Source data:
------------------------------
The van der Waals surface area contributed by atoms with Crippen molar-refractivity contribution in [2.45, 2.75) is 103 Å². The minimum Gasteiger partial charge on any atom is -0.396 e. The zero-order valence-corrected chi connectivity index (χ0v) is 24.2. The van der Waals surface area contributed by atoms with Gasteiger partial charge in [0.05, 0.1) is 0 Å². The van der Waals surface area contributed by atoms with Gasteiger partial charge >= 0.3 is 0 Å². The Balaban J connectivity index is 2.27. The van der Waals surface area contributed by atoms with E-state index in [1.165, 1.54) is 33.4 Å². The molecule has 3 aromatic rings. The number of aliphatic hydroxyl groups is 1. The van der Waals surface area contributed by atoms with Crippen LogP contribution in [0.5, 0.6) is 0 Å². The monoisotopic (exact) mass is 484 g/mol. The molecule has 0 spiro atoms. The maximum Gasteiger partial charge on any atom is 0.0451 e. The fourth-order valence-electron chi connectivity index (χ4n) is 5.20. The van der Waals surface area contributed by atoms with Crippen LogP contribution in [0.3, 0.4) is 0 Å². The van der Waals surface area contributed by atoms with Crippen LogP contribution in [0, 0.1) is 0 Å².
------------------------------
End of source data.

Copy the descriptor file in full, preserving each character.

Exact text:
The van der Waals surface area contributed by atoms with Crippen molar-refractivity contribution in [2.45, 2.75) is 103 Å². The minimum Gasteiger partial charge on any atom is -0.396 e. The zero-order valence-corrected chi connectivity index (χ0v) is 24.2. The van der Waals surface area contributed by atoms with Gasteiger partial charge in [0.05, 0.1) is 0 Å². The van der Waals surface area contributed by atoms with Gasteiger partial charge >= 0.3 is 0 Å². The Balaban J connectivity index is 2.27. The van der Waals surface area contributed by atoms with E-state index in [1.165, 1.54) is 33.4 Å². The molecule has 3 aromatic rings. The number of aliphatic hydroxyl groups is 1. The van der Waals surface area contributed by atoms with Crippen LogP contribution in [0.5, 0.6) is 0 Å². The monoisotopic (exact) mass is 484 g/mol. The molecule has 0 spiro atoms. The maximum Gasteiger partial charge on any atom is 0.0451 e. The fourth-order valence-electron chi connectivity index (χ4n) is 5.20. The van der Waals surface area contributed by atoms with Crippen LogP contribution in [0.3, 0.4) is 0 Å². The van der Waals surface area contributed by atoms with Crippen LogP contribution in [0, 0.1) is 0 Å².